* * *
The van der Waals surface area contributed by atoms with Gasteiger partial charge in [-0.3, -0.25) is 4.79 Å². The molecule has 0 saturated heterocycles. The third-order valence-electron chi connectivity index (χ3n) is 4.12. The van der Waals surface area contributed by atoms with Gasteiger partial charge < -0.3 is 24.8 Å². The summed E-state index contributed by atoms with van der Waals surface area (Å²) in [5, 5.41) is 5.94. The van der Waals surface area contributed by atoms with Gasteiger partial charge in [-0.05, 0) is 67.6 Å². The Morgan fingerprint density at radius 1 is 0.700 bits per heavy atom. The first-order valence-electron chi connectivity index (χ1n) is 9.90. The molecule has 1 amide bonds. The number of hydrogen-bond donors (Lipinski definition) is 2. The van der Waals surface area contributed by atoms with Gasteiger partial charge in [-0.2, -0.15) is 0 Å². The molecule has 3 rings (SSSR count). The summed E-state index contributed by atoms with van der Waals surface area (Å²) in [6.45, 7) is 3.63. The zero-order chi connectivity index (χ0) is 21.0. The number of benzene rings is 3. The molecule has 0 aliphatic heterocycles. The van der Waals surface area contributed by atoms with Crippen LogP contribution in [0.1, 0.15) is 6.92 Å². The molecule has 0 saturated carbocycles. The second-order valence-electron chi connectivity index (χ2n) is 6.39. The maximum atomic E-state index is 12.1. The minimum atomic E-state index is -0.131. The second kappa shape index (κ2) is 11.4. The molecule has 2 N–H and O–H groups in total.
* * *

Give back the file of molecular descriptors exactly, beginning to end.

The van der Waals surface area contributed by atoms with Gasteiger partial charge in [-0.3, -0.25) is 4.79 Å². The molecule has 0 saturated heterocycles. The third-order valence-electron chi connectivity index (χ3n) is 4.12. The van der Waals surface area contributed by atoms with Gasteiger partial charge < -0.3 is 24.8 Å². The summed E-state index contributed by atoms with van der Waals surface area (Å²) in [5, 5.41) is 5.94. The van der Waals surface area contributed by atoms with Gasteiger partial charge in [-0.05, 0) is 67.6 Å². The Morgan fingerprint density at radius 1 is 0.700 bits per heavy atom. The first-order valence-electron chi connectivity index (χ1n) is 9.90. The molecule has 1 amide bonds. The number of hydrogen-bond donors (Lipinski definition) is 2. The van der Waals surface area contributed by atoms with Gasteiger partial charge in [-0.2, -0.15) is 0 Å². The molecule has 3 rings (SSSR count). The summed E-state index contributed by atoms with van der Waals surface area (Å²) in [6.45, 7) is 3.63. The zero-order chi connectivity index (χ0) is 21.0. The number of benzene rings is 3. The molecule has 0 aliphatic heterocycles. The van der Waals surface area contributed by atoms with Crippen LogP contribution in [0.1, 0.15) is 6.92 Å². The molecule has 0 saturated carbocycles. The second-order valence-electron chi connectivity index (χ2n) is 6.39. The maximum atomic E-state index is 12.1. The minimum atomic E-state index is -0.131. The second kappa shape index (κ2) is 11.4. The molecule has 2 N–H and O–H groups in total.